There are a couple of things you can count on when it comes to gay French filmmaker François Ozon.

First is that Ozon’s fascination with the past often means viewers embark on nostalgic odysseys, as in the cases of “Water Drops on Burning Rocks,” “8 Women,” “Potiche,” and “Frantz.” Additionally, like fellow gay filmmaker Pedro Almodovar, Ozon is loyal to certain actresses, casting them in more than one of his movies. Valeria Bruni Tedeschi, for instance, has appeared in three Ozon pictures, including his latest, “Summer of 85” (Music Box Films).

In French with English subtitles, “Summer of 85” is based on a novel by Aidan Chambers with a screenplay adapted by Ozon. Set in 1985, it tells the tumultuous story of young gay love as experienced by 16-year-old Alexis (Félix Lefebvre). Alexis’s life was already complicated enough before he fell in love. He’s a smart, creative, sensitive guy who, in addition to having an obsession with death, is doing what he can to avoid working with his father on the shipyard dock in the seaside town where he lives with his parents (played by Isabelle Nanty and Laurent Fernandez).

When Alexis is rescued by teen “good shepherd” David (Benjamin Voisin), after capsizing in a boat Alexis borrowed from his friend Chris (Antoine Simoni), his summer plans undergo serious changes. Alexis is instantly swept up in David’s world which includes fast motorcycle rides, sailing in his boat Calypso, a job at the marine-oriented store David runs with his widowed mother Madame Gorman (Tedeschi), a fashion makeover, meals, clubbing, an amusement park, and sex. Lots of sex.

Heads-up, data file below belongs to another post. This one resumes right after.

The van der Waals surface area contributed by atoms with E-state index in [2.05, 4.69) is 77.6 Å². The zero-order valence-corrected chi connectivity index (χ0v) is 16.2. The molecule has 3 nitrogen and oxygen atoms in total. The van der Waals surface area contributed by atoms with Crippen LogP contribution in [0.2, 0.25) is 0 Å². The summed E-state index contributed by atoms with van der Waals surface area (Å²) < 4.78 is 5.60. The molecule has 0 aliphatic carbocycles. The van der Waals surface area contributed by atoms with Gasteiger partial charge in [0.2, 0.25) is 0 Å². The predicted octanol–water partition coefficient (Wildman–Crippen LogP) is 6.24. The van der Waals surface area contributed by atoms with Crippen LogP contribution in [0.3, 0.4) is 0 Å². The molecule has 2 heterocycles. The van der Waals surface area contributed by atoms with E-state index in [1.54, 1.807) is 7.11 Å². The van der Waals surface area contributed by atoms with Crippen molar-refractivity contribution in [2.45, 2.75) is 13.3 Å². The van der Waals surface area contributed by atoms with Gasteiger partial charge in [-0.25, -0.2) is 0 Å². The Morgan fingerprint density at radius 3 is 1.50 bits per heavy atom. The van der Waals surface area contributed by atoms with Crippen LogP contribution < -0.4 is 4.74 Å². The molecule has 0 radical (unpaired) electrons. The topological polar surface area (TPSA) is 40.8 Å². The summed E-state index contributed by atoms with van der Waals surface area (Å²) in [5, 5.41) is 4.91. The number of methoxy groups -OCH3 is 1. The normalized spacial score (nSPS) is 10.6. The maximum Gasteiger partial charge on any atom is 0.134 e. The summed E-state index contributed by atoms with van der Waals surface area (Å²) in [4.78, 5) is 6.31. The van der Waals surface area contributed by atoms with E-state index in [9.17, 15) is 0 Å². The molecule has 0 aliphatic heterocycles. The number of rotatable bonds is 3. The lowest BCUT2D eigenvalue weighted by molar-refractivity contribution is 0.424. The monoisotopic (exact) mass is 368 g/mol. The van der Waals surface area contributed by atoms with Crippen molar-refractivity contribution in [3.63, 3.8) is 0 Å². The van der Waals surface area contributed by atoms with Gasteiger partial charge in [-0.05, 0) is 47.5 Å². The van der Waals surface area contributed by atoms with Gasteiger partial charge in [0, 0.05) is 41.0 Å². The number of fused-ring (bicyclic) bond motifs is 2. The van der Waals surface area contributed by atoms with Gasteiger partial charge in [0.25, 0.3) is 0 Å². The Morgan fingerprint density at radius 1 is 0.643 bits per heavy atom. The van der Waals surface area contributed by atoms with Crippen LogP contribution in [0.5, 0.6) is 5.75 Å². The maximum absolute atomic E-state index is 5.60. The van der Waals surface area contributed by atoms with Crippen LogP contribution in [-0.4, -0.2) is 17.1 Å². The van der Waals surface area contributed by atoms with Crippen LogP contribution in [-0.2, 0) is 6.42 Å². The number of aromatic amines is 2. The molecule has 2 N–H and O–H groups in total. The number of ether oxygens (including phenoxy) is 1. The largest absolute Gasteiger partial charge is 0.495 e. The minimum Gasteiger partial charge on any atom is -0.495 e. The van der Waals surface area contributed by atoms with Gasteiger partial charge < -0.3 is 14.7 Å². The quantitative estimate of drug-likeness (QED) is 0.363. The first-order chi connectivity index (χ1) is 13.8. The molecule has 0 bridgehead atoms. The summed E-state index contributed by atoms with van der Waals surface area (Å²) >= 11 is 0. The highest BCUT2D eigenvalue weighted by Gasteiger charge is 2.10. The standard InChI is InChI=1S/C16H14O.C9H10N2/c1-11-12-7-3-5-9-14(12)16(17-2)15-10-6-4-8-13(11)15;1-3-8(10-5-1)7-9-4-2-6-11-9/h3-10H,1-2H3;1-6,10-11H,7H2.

As we soon discover, this relationship was not meant to last. The more experienced David takes up with British au pair Kate (Philippine Velge), bringing Alexis’s dark, jealous side to the surface. Alexis and David have it out, and David is unnecessarily vicious towards Alexis. Then tragedy strikes!

“Summer of 85” is at least 30 minutes too long. Additionally, it abruptly switches back and forth in time – before and after the tragedy. It’s a little confusing and misleading, as we are not sure why it is that Alexis is in custody, why he has a caseworker (Aurore Broutin) meeting with his parents as well as Alexis’s writing instructor Monsieur Lefèvre (Melvil Poupaud, another actor who has previously appeared in Ozon’s films). It takes longer than it should get to the reveal, making it something of a disappointment. Ozon is a gifted artist and a slight misstep such as this can be overlooked as his earlier work more than makes up for it.

Rating: B-


Screen Savor is a weekly column from SFGN’s film critic Gregg Shapiro. Shapiro is an entertainment journalist, whose interviews and reviews run in regional LGBT and mainstream media outlets. Shapiro is the author of seven books including the 2019 chapbooks, Sunshine State and More Poems About Buildings and Food. Shapiro lives in Fort Lauderdale, Florida with his husband Rick and their dog Coco.


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